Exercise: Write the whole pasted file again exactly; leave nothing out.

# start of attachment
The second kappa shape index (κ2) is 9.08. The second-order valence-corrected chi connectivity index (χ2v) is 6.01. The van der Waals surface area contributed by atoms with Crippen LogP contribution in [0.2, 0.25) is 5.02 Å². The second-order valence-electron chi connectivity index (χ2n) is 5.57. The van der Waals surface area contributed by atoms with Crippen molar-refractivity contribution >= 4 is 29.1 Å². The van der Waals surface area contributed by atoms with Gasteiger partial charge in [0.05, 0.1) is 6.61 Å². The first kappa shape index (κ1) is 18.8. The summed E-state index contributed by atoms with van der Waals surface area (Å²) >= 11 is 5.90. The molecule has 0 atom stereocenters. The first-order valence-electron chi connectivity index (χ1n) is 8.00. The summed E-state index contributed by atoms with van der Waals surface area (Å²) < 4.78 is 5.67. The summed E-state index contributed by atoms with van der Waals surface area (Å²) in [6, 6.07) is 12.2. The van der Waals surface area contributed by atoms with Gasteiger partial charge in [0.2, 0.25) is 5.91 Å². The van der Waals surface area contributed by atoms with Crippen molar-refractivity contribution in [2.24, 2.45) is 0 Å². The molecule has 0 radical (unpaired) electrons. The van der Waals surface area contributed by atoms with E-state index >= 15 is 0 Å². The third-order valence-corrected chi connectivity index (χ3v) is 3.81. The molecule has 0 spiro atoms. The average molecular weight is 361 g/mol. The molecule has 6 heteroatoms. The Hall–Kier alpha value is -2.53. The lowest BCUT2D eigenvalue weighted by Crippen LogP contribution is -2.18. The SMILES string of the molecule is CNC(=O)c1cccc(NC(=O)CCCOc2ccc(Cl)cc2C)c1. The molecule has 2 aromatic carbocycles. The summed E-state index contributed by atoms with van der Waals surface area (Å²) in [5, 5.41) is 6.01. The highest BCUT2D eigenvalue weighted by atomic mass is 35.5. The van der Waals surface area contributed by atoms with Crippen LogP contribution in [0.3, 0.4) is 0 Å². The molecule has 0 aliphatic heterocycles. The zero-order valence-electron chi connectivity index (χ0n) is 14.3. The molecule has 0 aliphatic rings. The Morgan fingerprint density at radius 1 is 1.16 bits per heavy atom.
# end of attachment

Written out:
The second kappa shape index (κ2) is 9.08. The second-order valence-corrected chi connectivity index (χ2v) is 6.01. The van der Waals surface area contributed by atoms with Crippen LogP contribution in [0.2, 0.25) is 5.02 Å². The second-order valence-electron chi connectivity index (χ2n) is 5.57. The van der Waals surface area contributed by atoms with Crippen molar-refractivity contribution >= 4 is 29.1 Å². The van der Waals surface area contributed by atoms with Gasteiger partial charge in [0.05, 0.1) is 6.61 Å². The first kappa shape index (κ1) is 18.8. The summed E-state index contributed by atoms with van der Waals surface area (Å²) >= 11 is 5.90. The molecule has 0 atom stereocenters. The first-order valence-electron chi connectivity index (χ1n) is 8.00. The summed E-state index contributed by atoms with van der Waals surface area (Å²) < 4.78 is 5.67. The summed E-state index contributed by atoms with van der Waals surface area (Å²) in [6, 6.07) is 12.2. The van der Waals surface area contributed by atoms with Gasteiger partial charge in [0.2, 0.25) is 5.91 Å². The van der Waals surface area contributed by atoms with Crippen molar-refractivity contribution in [2.24, 2.45) is 0 Å². The molecule has 0 radical (unpaired) electrons. The van der Waals surface area contributed by atoms with E-state index >= 15 is 0 Å². The third-order valence-corrected chi connectivity index (χ3v) is 3.81. The molecule has 0 spiro atoms. The average molecular weight is 361 g/mol. The molecule has 6 heteroatoms. The Hall–Kier alpha value is -2.53. The lowest BCUT2D eigenvalue weighted by Crippen LogP contribution is -2.18. The SMILES string of the molecule is CNC(=O)c1cccc(NC(=O)CCCOc2ccc(Cl)cc2C)c1. The molecule has 2 aromatic carbocycles. The summed E-state index contributed by atoms with van der Waals surface area (Å²) in [5, 5.41) is 6.01. The highest BCUT2D eigenvalue weighted by atomic mass is 35.5. The van der Waals surface area contributed by atoms with Crippen LogP contribution in [0.3, 0.4) is 0 Å². The molecule has 0 aliphatic heterocycles. The zero-order valence-electron chi connectivity index (χ0n) is 14.3. The molecule has 0 aliphatic rings. The Morgan fingerprint density at radius 1 is 1.16 bits per heavy atom.